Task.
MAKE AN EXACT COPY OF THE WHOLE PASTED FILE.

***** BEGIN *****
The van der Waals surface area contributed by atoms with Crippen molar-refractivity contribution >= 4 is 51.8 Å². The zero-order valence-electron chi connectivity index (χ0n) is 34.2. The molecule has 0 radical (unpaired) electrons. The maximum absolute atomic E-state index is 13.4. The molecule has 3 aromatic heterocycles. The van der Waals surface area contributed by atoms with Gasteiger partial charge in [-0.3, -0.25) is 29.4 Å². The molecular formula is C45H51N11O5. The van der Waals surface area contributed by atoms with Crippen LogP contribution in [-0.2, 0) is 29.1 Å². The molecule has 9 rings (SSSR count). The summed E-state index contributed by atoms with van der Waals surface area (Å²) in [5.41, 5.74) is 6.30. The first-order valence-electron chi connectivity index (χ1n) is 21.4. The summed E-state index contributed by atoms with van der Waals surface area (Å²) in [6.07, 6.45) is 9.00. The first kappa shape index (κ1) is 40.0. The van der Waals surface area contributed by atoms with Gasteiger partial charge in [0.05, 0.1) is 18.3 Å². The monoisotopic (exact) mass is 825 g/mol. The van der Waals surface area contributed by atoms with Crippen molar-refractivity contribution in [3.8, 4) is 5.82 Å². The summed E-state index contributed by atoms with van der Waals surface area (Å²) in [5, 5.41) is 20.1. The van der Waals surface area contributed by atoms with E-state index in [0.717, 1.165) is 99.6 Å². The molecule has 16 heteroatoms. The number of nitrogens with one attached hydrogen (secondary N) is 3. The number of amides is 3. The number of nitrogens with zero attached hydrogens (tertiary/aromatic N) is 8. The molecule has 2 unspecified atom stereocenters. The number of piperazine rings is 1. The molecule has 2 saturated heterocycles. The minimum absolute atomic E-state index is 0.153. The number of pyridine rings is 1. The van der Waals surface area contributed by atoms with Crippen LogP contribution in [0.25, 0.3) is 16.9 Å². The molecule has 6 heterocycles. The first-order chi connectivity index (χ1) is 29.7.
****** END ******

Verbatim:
The van der Waals surface area contributed by atoms with Crippen molar-refractivity contribution >= 4 is 51.8 Å². The zero-order valence-electron chi connectivity index (χ0n) is 34.2. The molecule has 0 radical (unpaired) electrons. The maximum absolute atomic E-state index is 13.4. The molecule has 3 aromatic heterocycles. The van der Waals surface area contributed by atoms with Gasteiger partial charge in [-0.3, -0.25) is 29.4 Å². The molecular formula is C45H51N11O5. The van der Waals surface area contributed by atoms with Crippen LogP contribution in [-0.2, 0) is 29.1 Å². The molecule has 9 rings (SSSR count). The summed E-state index contributed by atoms with van der Waals surface area (Å²) in [5.41, 5.74) is 6.30. The first-order valence-electron chi connectivity index (χ1n) is 21.4. The summed E-state index contributed by atoms with van der Waals surface area (Å²) in [6.07, 6.45) is 9.00. The first kappa shape index (κ1) is 40.0. The van der Waals surface area contributed by atoms with Gasteiger partial charge in [0.05, 0.1) is 18.3 Å². The monoisotopic (exact) mass is 825 g/mol. The van der Waals surface area contributed by atoms with Crippen molar-refractivity contribution in [3.8, 4) is 5.82 Å². The summed E-state index contributed by atoms with van der Waals surface area (Å²) in [5, 5.41) is 20.1. The van der Waals surface area contributed by atoms with E-state index in [0.717, 1.165) is 99.6 Å². The molecule has 16 heteroatoms. The number of nitrogens with one attached hydrogen (secondary N) is 3. The number of amides is 3. The number of nitrogens with zero attached hydrogens (tertiary/aromatic N) is 8. The molecule has 2 unspecified atom stereocenters. The number of piperazine rings is 1. The molecule has 2 saturated heterocycles. The minimum absolute atomic E-state index is 0.153. The number of pyridine rings is 1. The van der Waals surface area contributed by atoms with Crippen LogP contribution in [0.25, 0.3) is 16.9 Å². The molecule has 6 heterocycles. The first-order chi connectivity index (χ1) is 29.7.